Wednesday, November 14, 2007

The high road or the low road, but never the middle

Mexico, more than anywhere else in Latin America, is known for it's amazing culinary diversity, both in the range of ingredients used and the regional identities associated with different dishes.

On the chile chase, we are very in tune with these variations in local and regional cuisine as we move between states, even more so if a peppers are somewhat featured in the preparation. Our ganas to eat authentic, local cuisine is balanced with the need to keep disastrous gastrointestinal distress at bay, and is also dictated by our budget. While the Fulbright is generous in their branding, they are a bit tighter with the actual funds allocated to their grantees. Given these constraints, Heather and I tend towards unpretentious mom and pop restaurants and comedores that keep it simple.

However, in our travels, we are finding that there is a distinct lack of quality "middle of the road" restaurants. What I mean is that there are plenty of places to eat in any given city, but few sit-down restaurants that actually serve authentic comida regional, or local specialties (or they do so really poorly). There is a plethora of tacos, sopas, and chilaquiles (standard fare throughout the country), but in our experience, it's rare that traditional regional dishes and beverages are offered at these places. You can always find Coca Cola, for example, but rarely can you find atole or unsweetened agua de jamaica. The homogenization of "Mexican" fare outside of the home means that salsas come in a bottle and tortillas from a bag - both often produced in a different time zone and both often lacking in taste.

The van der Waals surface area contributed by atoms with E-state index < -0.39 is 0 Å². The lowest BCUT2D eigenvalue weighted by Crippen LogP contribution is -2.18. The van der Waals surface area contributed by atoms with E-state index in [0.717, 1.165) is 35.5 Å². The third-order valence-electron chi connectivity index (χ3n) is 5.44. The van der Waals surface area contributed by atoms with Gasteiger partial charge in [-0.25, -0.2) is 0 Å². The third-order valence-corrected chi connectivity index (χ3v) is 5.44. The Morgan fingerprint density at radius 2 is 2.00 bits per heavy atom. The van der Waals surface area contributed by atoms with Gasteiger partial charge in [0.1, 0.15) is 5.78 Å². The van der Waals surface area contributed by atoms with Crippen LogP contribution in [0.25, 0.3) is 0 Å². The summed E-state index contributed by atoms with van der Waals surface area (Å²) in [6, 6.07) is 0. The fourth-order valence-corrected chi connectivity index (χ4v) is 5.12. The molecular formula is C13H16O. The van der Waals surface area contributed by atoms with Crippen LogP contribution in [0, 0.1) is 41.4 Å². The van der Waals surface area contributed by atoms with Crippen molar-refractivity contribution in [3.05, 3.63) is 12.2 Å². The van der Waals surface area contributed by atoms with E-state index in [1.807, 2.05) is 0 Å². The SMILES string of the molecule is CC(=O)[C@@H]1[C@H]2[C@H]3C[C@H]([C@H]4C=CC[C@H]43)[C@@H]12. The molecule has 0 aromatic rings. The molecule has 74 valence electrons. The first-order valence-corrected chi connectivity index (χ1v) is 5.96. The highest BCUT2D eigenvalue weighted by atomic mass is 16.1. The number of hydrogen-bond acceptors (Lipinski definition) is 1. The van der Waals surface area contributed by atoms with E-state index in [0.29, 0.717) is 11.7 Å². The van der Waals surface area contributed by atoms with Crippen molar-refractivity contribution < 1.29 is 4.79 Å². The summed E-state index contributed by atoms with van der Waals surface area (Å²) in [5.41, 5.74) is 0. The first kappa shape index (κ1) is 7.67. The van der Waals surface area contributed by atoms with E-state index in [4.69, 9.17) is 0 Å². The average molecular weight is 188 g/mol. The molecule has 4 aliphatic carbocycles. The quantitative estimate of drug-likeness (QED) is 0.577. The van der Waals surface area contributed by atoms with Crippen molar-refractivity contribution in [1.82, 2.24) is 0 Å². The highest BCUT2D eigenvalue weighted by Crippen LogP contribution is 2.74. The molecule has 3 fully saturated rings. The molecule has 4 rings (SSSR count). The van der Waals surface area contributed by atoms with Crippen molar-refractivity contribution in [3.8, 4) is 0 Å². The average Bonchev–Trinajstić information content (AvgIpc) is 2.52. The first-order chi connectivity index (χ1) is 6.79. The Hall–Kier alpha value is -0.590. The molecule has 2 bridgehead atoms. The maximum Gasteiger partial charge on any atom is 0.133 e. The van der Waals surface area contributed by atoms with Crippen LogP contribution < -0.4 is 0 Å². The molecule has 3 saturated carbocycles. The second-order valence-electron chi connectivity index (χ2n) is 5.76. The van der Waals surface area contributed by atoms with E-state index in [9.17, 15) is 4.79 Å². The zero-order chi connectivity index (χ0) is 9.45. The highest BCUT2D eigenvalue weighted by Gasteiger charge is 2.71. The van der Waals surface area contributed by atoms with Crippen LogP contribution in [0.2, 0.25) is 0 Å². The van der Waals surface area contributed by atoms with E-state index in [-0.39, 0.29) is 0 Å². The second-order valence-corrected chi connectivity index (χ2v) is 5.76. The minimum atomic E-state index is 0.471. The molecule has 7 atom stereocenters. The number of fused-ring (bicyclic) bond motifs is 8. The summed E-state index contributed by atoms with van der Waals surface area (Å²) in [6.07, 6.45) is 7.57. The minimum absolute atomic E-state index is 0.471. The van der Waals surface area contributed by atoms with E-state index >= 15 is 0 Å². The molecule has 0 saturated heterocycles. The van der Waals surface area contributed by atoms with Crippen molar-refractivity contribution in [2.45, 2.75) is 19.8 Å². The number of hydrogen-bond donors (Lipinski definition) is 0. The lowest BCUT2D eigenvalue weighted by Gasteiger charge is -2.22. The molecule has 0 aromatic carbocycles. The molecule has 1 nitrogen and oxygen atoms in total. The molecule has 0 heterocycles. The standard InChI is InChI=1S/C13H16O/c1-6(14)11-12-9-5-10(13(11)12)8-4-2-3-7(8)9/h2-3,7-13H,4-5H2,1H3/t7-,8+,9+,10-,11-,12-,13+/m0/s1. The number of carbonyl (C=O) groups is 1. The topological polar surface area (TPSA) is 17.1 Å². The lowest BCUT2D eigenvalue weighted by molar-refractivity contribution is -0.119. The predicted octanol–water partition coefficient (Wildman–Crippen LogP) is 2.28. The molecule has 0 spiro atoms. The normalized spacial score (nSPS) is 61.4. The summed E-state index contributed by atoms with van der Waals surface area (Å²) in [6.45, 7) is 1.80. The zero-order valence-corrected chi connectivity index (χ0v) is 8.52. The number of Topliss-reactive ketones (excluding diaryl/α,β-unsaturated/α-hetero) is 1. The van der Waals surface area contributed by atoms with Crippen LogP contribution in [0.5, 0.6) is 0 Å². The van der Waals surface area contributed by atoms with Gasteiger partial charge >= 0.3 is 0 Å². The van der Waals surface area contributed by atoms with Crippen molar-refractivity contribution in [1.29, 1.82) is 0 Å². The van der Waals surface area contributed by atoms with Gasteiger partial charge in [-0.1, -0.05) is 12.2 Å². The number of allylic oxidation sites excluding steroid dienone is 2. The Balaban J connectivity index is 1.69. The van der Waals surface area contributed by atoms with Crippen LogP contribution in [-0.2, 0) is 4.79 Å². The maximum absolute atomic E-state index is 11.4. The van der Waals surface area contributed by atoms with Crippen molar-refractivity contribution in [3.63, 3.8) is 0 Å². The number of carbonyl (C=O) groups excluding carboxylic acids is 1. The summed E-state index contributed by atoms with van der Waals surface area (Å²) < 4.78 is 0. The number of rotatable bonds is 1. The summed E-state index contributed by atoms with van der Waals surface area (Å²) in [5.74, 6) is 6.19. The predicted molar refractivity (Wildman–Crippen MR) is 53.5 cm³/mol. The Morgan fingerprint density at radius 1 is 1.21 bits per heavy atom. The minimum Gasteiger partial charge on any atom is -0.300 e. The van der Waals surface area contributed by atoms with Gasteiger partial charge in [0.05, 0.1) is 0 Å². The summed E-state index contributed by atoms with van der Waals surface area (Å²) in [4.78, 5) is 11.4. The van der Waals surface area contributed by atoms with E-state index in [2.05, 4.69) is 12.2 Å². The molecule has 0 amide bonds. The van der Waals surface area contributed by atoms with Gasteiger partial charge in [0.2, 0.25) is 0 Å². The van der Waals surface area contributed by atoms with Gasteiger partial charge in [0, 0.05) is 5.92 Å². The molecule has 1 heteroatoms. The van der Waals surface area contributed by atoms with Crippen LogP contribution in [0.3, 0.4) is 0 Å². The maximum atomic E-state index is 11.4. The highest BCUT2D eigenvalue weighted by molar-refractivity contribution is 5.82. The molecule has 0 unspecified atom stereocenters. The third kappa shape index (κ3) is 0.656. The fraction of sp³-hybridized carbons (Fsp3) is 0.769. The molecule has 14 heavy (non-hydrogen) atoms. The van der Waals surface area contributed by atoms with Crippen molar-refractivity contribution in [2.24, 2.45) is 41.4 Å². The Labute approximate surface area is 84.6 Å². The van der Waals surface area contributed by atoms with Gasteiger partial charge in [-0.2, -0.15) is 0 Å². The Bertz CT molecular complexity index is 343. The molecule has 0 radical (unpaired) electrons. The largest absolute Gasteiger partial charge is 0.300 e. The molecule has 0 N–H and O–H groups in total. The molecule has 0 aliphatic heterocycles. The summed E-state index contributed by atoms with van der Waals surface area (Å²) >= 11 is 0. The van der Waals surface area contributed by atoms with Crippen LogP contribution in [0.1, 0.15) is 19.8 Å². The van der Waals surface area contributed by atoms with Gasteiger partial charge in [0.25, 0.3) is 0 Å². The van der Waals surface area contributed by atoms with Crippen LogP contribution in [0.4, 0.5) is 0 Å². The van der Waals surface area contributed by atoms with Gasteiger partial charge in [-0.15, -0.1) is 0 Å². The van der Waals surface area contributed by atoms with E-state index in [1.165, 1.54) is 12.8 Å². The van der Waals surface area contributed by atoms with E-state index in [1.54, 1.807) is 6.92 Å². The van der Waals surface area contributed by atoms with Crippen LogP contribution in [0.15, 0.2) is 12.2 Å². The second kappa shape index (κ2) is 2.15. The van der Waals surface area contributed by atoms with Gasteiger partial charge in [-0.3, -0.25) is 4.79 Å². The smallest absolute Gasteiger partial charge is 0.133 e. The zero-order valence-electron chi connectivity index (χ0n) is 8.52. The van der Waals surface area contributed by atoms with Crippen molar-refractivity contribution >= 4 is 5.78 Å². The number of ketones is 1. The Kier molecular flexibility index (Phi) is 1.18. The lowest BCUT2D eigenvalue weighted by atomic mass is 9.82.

For a couple of hungry folks on a budget however, this leaves us with the daily challenge of finding healthy, authentic regional food on the cheap - made in someone's home kitchen and sold on the street or prepared in front of you on a portable grill or comal. By far, we've had the most interesting dishes this way.

Here are a few photos from some of the best.

In Mérida, we found a delicious sweet dessert that is essentially a crispy crepe filled with cheese and your choice of nutella (!), cajeta (scalded milk+sugar paste), or jams in a variety of flavors.


Taco stand outside of the city cementary on Dia de Los Muertos, San Cristobal de Las Casas - a display of the cuts of pork available for taco fillings. From left, lengua (tongue), buche (stomach), nana (?), oreja (ear), pierna (flank), corazon (heart) and intestine (on the chef's fork). I went with pierna, lengua and corazon (my favorite).


Here we found taco stands in the plaza of Tehuantepec, Oaxaca (in the Isthmus) that all served tacos de cabeza (head meat) off of the steamed cow head. The meat was cut off of the bone (to order), sauteed with oil and onions and served on handmade tortillas.

In Juchitan, Oaxaca this atole was served by several ladies in the main plaza on a Sunday night. There are two layers to this delicious beverage - first, steaming hot water with diluted corn masa is poured into a ceramic bowl, then a sweet foam of frothed water and piloncillo (crystallized sugar cane molasses) is added to the top. As you drink it, you swirl the bowl so that with each sip you get a bit of the simple, hot corn base along with the sweet cold foam. This is one of Heather's new favorites!

In Oaxaca, Oaxaca, we found a weekly street market that featured organic products and local, regional cuisine - El Pochóte. Here we tried 5 varieties of aguas (passionfruit juice, horchata with fruit, a stewed sweet squash juice with cinammon, gunabana juice, and unsweetened jamaica juice), blue corn tortilla tacos with grilled rabbit meat, tamales with beans and anise leaves, and locally grown and roasted coffee.